I Was a Male War Bride (1949)

Seeing the names of Howard Hawks and Cary Grant together, I expected a lot from I Was a Male War Bride. Watching it, however, I felt slightly disappointed, as I soon realised this isn’t the masterpiece I’d expected – and nowhere near the sublime screwball comedy of their other collaborations like His Girl Friday

iwasamalewarbride21Nevertheless, I quite enjoyed it, and wouldn’t quite agree with the critics who claim that it is “horrendously unfunny” – James Harvey’s verdict in the massive book I’m currently reading, Romantic Comedy in Hollywood.  I think that’s slightly harsh. There are some amusing moments, and the basic story is intriguing – but, to me, the main problem is that the dialogue just isn’t as fast and as sparkling as a screwball comedy needs it to be. Quite a bit of slapstick comedy is thrown in to make amends, and is often funny – but razor-sharp exchanges of wit between  Grant and Ann Sheridan could have been even funnier.

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Howard Hawks repeating himself

Following on from my post about To Have and Have Not, thought I’d pass on a link to a video at Youtube which shows how often Hawks’ women use the same lines.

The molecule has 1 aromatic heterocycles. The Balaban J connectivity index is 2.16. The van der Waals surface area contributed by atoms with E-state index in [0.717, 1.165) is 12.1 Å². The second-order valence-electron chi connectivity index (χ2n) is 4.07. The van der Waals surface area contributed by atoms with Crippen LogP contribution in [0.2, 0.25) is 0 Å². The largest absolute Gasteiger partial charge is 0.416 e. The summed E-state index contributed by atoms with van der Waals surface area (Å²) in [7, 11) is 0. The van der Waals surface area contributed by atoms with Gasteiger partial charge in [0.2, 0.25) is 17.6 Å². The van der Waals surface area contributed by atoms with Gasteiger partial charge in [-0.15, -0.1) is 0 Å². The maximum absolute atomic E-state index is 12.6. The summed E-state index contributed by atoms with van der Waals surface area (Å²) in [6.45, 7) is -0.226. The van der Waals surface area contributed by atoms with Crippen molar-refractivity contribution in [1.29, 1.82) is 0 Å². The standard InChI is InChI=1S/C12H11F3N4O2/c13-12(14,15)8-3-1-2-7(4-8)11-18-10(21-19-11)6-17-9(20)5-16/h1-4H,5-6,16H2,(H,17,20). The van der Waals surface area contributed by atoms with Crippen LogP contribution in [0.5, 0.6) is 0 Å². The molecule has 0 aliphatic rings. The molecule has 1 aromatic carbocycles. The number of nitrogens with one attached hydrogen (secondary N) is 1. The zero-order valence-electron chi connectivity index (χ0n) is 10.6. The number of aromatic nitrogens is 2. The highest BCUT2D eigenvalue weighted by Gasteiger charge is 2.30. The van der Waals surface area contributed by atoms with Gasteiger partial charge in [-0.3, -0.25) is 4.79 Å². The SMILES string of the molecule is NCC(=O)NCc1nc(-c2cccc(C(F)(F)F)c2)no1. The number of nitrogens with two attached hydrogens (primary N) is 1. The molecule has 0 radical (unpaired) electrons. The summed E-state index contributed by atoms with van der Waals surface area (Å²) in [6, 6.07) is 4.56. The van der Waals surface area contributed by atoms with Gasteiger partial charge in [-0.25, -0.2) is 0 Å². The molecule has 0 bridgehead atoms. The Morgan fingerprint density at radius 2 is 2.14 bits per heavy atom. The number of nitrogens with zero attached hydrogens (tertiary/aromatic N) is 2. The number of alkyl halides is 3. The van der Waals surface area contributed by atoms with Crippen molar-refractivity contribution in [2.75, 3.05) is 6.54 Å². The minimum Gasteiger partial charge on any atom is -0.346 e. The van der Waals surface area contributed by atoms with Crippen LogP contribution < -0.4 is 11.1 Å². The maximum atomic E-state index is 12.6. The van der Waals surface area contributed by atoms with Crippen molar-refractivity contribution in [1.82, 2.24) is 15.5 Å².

I’ll just quote a bit of a passage in Richard Schickel’s book The Men Who Made the Movies where Hawks talks about the repetition: “You ask why did I repeat myself (in) business, characters, plots, things. Probably I could answer it better by saying if a man, a good boxer, hits somebody with a left hook, he doesn’t stop left-hooking in the rest of his fights. And anybody who is any good – any writer – is always going to repeat himself, so that you’re going to know who wrote the thing. And any director that I think is any good puts a stamp on his work. And he naturally will use things again. If it has been good once, it’s good another time. That’s the only answer that I can give to a thing like that…

“I like it when (people) say, ‘You repeated yourself.’  Because  if they can remember that long, the scene must be pretty good.”

To Have and Have Not (1944)

Continuing my current Howard Hawks obsession, I’ve just re-watched one of his most famous films, the one where Bogart and Bacall met. The chemistry between them is just as sizzling as I’d remembered it from watching the film years ago – but what really struck me this time, after submerging myself in Hawks in recent weeks, is how much the movie has his stamp on it.


Bogart and Bacall